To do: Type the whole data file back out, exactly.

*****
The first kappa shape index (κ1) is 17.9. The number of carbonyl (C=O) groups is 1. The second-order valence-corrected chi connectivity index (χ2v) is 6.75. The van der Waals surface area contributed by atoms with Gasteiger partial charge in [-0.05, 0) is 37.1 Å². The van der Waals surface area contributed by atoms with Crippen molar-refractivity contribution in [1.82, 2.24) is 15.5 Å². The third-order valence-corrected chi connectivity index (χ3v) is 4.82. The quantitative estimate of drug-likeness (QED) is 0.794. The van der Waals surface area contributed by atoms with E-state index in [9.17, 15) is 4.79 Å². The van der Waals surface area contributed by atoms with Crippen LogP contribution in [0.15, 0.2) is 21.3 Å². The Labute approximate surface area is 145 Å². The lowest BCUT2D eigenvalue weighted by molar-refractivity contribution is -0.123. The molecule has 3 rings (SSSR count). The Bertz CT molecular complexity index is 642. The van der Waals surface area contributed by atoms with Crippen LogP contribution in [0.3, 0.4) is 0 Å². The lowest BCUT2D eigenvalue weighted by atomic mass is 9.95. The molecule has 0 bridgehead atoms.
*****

The first kappa shape index (κ1) is 17.9. The number of carbonyl (C=O) groups is 1. The second-order valence-corrected chi connectivity index (χ2v) is 6.75. The van der Waals surface area contributed by atoms with Gasteiger partial charge in [-0.05, 0) is 37.1 Å². The van der Waals surface area contributed by atoms with Crippen molar-refractivity contribution in [1.82, 2.24) is 15.5 Å². The third-order valence-corrected chi connectivity index (χ3v) is 4.82. The quantitative estimate of drug-likeness (QED) is 0.794. The van der Waals surface area contributed by atoms with E-state index in [9.17, 15) is 4.79 Å². The van der Waals surface area contributed by atoms with Crippen LogP contribution in [0.15, 0.2) is 21.3 Å². The Labute approximate surface area is 145 Å². The lowest BCUT2D eigenvalue weighted by molar-refractivity contribution is -0.123. The molecule has 3 rings (SSSR count). The Bertz CT molecular complexity index is 642. The van der Waals surface area contributed by atoms with Crippen LogP contribution in [0.3, 0.4) is 0 Å². The lowest BCUT2D eigenvalue weighted by atomic mass is 9.95. The molecule has 0 bridgehead atoms.